Not being a television fan, on free evenings I tune in to some classical music on National Public Radio. The music serves as background for reading. Early in the morning, I turn on the radio again for the news in Spanish as part of my efforts to learn that language.
As a child, however, listening to the radio filled up almost the same amount of time that youngsters now spend watching television. Before reading for its own sake became important, I listened to several story-type programs. They are long gone, but their memory remainsmystery programs like Inner Sanctum, The Shadow, The Adventures of Mr. and Mrs. North and more general ones like Grand Central Stationthe giant New York City train station, the announcer informed us weekly, that is the crossroads of a million private lives.
Because they depended not only on their story lines to hold the listener’s interest, but also on sound effects, programs of this kind served a purpose in developing the listener’s ability to mentally imagine a scene. Today’s televised stories cannot do that. I remember listening late one afternoon to Jack Armstrong, the All American Boy (definitely not me). The main character was walking in the snow at a winter resort where some misdeed had occurred, and the sound effect that simulated the crunching of footsteps on hard-packed snow summoned up an entire picture before my eyes. Equally graven into my memory is the creaking door sound that introduced episodes of Inner Sanctum.
America House is close to the Museum of Television and Radio on West 52nd Street, and I paid a visit there to revive some of these memories from the 1940’s. A helpful employee assisted me in looking up a few of my once-favorite programs, and with reference slip in hand, I moved to the console room. There I was guided to a semi-enclosed niche and handed a set of earphones. Presently, the familiar sound of Inner Sanctum’s creaking door came through, and the host, Raymond, introduced the episode with his dark, trademark laugh. He had an innocent foil named Mary, whose role was to show sympathy with characters in the story while also promoting the sponsor’s product, Lipton tea.
The story I heardan original spine-tingler called Dead to Rightsconcerned a greedy married couple, Lou and Dotty, who lived in a Manhattan rooming house. Having learned that an elderly tenant upstairs had $20,000 hidden in his pillow, they plot to do away with him and steal the money. The husband ingratiates himself into the elderly tenant’s room as he is falling asleep, and turns on the gaswhich we hear hissing loudlyand then closes the window, which we also hear as it is slammed shut.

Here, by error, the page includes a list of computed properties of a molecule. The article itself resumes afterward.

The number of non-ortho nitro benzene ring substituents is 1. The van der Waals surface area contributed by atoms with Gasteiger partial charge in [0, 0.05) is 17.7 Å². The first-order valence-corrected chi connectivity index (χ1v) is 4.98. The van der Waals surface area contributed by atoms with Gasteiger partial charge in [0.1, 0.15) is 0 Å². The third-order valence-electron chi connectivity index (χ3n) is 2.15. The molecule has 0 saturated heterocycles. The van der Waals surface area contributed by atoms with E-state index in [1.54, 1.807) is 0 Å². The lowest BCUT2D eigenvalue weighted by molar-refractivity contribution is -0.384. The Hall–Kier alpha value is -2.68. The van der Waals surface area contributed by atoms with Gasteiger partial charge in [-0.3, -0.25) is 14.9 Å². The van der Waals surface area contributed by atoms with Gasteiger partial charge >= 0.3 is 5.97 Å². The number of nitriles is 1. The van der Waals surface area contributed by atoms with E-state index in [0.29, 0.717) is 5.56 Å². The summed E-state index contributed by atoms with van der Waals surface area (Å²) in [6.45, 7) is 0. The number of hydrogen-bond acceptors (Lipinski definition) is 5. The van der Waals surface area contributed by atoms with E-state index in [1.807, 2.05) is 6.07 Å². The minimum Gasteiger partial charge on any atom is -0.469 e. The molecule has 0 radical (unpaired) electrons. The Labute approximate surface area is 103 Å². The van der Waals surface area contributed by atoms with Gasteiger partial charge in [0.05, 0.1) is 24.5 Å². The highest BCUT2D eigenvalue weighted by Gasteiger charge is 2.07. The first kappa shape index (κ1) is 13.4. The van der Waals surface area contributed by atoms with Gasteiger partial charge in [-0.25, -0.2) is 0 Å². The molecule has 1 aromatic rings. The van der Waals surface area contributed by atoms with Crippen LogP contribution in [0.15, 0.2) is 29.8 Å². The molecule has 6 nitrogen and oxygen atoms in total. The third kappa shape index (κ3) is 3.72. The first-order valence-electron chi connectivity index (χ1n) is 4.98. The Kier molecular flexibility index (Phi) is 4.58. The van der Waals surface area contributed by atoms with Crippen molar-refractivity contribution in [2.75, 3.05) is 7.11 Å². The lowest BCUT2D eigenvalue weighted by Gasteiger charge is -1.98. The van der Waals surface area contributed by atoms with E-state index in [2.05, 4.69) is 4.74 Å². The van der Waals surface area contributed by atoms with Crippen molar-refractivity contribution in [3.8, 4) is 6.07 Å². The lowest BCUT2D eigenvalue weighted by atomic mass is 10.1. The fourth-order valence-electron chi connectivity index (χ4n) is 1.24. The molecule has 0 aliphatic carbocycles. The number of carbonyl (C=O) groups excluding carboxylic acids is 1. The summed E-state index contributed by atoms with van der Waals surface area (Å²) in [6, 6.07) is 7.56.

Many other sounds helped to visualize what was happening as the story unfoldedthe distant sound of foghorns in the East River, footsteps on the stairs, the throb of organ music at crucial turning points, the swoosh of closing subway doors as the guilty pair tries to escape with the money, the sound of a coin falling into place in a pay phone, an elevator gliding upward. The sound effects did indeed bring those scenes to life. In my mind’s eye I could picture the dingy rooming house and all the other locations. Though the story itself had a predictable justice-prevails message, it held me, because in my mind’s eye I could see it happening. Nor was the message itself a bad one for a child.
When my listening time was over, I glanced around in the semi-darkness of the console room and realized that most of the other people at their own niches were looking into small television screens watching old TV shows. They too had earphones, but I seemed to be the only radio listener. For those few hours with earphones clamped to my head, a part of my childhood returnedone which left me grateful that my family had no television set in our house until I was 16 years old.